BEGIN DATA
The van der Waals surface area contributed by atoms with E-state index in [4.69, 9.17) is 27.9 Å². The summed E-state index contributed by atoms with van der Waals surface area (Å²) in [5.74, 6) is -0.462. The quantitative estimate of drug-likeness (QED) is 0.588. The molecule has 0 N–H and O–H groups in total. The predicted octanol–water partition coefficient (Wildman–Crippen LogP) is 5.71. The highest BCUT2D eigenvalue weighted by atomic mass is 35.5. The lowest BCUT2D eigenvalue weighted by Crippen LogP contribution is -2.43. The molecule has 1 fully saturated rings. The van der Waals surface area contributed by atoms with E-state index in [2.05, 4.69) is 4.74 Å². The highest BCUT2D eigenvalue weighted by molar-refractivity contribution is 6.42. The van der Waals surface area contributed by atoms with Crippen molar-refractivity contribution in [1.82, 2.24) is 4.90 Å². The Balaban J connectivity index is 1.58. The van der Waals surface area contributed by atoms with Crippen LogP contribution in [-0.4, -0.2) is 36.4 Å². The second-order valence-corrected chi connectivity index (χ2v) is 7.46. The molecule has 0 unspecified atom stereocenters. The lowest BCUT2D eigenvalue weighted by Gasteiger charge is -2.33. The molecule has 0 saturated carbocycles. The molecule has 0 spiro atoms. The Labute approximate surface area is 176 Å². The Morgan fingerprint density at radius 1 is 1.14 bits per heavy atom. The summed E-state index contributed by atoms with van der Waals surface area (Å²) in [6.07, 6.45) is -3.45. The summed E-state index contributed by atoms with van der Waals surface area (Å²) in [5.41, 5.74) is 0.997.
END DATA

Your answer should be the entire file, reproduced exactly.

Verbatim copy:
The van der Waals surface area contributed by atoms with E-state index in [4.69, 9.17) is 27.9 Å². The summed E-state index contributed by atoms with van der Waals surface area (Å²) in [5.74, 6) is -0.462. The quantitative estimate of drug-likeness (QED) is 0.588. The molecule has 0 N–H and O–H groups in total. The predicted octanol–water partition coefficient (Wildman–Crippen LogP) is 5.71. The highest BCUT2D eigenvalue weighted by atomic mass is 35.5. The lowest BCUT2D eigenvalue weighted by Crippen LogP contribution is -2.43. The molecule has 1 fully saturated rings. The van der Waals surface area contributed by atoms with E-state index in [2.05, 4.69) is 4.74 Å². The highest BCUT2D eigenvalue weighted by molar-refractivity contribution is 6.42. The van der Waals surface area contributed by atoms with Crippen molar-refractivity contribution in [1.82, 2.24) is 4.90 Å². The Balaban J connectivity index is 1.58. The van der Waals surface area contributed by atoms with Crippen LogP contribution in [-0.4, -0.2) is 36.4 Å². The second-order valence-corrected chi connectivity index (χ2v) is 7.46. The molecule has 0 unspecified atom stereocenters. The lowest BCUT2D eigenvalue weighted by Gasteiger charge is -2.33. The molecule has 0 saturated carbocycles. The molecule has 0 spiro atoms. The Labute approximate surface area is 176 Å². The Morgan fingerprint density at radius 1 is 1.14 bits per heavy atom. The summed E-state index contributed by atoms with van der Waals surface area (Å²) in [6.07, 6.45) is -3.45. The summed E-state index contributed by atoms with van der Waals surface area (Å²) in [5.41, 5.74) is 0.997.